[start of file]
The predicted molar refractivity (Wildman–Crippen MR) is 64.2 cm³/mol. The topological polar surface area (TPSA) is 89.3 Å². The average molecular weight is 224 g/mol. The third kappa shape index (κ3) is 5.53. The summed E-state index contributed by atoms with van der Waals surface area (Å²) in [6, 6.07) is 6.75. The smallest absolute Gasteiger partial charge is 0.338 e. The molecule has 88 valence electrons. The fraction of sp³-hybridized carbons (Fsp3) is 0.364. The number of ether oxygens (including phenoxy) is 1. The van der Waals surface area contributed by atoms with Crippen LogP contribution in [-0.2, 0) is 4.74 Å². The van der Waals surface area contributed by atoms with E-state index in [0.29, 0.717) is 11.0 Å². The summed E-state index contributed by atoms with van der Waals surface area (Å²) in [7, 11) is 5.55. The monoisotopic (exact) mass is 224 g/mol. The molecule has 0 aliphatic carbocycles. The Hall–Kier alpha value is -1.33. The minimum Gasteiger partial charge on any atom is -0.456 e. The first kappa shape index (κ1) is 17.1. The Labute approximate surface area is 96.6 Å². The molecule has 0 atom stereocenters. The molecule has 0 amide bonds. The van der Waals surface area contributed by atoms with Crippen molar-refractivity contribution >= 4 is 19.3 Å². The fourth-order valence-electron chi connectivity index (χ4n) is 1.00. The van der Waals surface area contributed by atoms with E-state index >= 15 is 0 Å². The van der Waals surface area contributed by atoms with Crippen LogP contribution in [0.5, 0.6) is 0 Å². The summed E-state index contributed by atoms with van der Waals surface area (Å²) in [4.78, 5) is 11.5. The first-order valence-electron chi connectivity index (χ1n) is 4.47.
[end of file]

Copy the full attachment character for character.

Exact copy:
The predicted molar refractivity (Wildman–Crippen MR) is 64.2 cm³/mol. The topological polar surface area (TPSA) is 89.3 Å². The average molecular weight is 224 g/mol. The third kappa shape index (κ3) is 5.53. The summed E-state index contributed by atoms with van der Waals surface area (Å²) in [6, 6.07) is 6.75. The smallest absolute Gasteiger partial charge is 0.338 e. The molecule has 88 valence electrons. The fraction of sp³-hybridized carbons (Fsp3) is 0.364. The number of ether oxygens (including phenoxy) is 1. The van der Waals surface area contributed by atoms with Crippen LogP contribution in [-0.2, 0) is 4.74 Å². The van der Waals surface area contributed by atoms with E-state index in [0.29, 0.717) is 11.0 Å². The summed E-state index contributed by atoms with van der Waals surface area (Å²) in [7, 11) is 5.55. The monoisotopic (exact) mass is 224 g/mol. The molecule has 0 aliphatic carbocycles. The Hall–Kier alpha value is -1.33. The minimum Gasteiger partial charge on any atom is -0.456 e. The first kappa shape index (κ1) is 17.1. The Labute approximate surface area is 96.6 Å². The molecule has 0 atom stereocenters. The molecule has 0 amide bonds. The van der Waals surface area contributed by atoms with Crippen molar-refractivity contribution >= 4 is 19.3 Å². The fourth-order valence-electron chi connectivity index (χ4n) is 1.00. The van der Waals surface area contributed by atoms with E-state index >= 15 is 0 Å². The van der Waals surface area contributed by atoms with Crippen LogP contribution in [0.5, 0.6) is 0 Å². The summed E-state index contributed by atoms with van der Waals surface area (Å²) in [4.78, 5) is 11.5. The first-order valence-electron chi connectivity index (χ1n) is 4.47.